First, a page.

4.12 Each cultural item (movie title, book title or music artist) mentioned by the respondents was identified in the respective database and its rating, either a metascore or a librarian's evaluation, was assigned to it. In each cultural field, respondents could state up to three favourite items, so the mean value of all available ratings was used to determinate the legitimacy of the taste.[9]


5.1 This section first brings in a detailed description of a priori and institutional measurements, as they are pivotal to this study. The following subsection then shows the interrelationship between the various measurements of cultural capital.

Multiple Correspondence Analysis

5.2 The rich descriptive content, composed of a wide range of variables concerning respondents taste and cultural practices, was sufficiently replicated by the four major axes of the MCA. The axes were able to account for 80% of the variance (the sum of the modified rates), which is, considering the number of variables, a generally acceptable rate. The 45% share of the first axis indicates dominance, followed by only a 21% share of the second axis. The cultural practices most contributing to the first axis are also in line with the traditional understanding of legitimate culture (see Figure 1). On the right side, there is a higher concentration of respondents who visit museums and galleries, like to read classical literature and authors such as Bukowski, Goethe, Havel, or Kafka, and appreciate jazz music. On the left side, there are several indicators of illegitimate cultural taste, e.g. not liking to be in a museum or a theatre, or dislike of Poe and Orwell.[10]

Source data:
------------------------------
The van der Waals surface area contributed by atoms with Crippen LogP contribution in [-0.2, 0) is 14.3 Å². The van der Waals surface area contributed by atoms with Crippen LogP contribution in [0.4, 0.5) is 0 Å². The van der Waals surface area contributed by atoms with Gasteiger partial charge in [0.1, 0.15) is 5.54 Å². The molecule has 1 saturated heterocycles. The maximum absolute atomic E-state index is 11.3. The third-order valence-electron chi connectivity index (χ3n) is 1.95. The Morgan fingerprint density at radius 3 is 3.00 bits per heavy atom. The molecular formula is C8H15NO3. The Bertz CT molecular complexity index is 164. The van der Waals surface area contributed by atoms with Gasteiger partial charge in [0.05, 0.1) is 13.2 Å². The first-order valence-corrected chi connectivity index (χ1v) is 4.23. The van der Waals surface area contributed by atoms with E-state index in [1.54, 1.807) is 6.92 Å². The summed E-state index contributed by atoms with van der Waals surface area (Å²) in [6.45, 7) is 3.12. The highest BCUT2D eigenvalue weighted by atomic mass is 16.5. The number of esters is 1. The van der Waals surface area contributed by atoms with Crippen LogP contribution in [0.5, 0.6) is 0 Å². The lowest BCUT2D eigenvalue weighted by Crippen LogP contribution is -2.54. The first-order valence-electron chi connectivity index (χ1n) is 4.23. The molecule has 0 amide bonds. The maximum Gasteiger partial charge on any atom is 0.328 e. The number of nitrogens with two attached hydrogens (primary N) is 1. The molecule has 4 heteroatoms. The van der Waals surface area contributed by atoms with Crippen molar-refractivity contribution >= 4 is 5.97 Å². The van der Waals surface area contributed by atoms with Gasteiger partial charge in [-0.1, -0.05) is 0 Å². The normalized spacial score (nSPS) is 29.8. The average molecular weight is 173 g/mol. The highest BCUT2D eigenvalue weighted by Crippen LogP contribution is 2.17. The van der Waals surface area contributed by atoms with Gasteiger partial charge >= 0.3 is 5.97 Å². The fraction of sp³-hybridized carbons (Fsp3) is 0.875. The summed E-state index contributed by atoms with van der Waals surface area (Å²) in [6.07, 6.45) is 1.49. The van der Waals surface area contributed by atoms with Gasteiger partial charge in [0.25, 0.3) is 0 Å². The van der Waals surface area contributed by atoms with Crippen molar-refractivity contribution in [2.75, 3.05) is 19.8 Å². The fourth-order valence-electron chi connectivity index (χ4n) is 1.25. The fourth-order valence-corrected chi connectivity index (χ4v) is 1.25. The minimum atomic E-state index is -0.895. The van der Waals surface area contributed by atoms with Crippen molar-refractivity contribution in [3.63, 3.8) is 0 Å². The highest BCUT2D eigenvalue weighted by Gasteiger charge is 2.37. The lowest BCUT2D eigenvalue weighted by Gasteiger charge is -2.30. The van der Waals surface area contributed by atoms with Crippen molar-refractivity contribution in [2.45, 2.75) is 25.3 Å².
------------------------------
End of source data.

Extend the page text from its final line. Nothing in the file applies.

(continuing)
5.3 It should be mentioned that some non-traditional aspects of cultural taste also contributed significantly to the first axis. Especially remarkable is the wider scope of authors outside of the usual literary canon, including writers of recent bestsellers (e.g., Larsson and Coelho) and various authors of the fantasy genre (e.g., Tolkien, Paolini, Martin, and Pratchett). Even though traditional highbrow culture is an important structuring dimension even for today's youth's cultural consumption, it is definitely not established in its purified form, and is instead enriched by the current subculture genre of fantasy literature.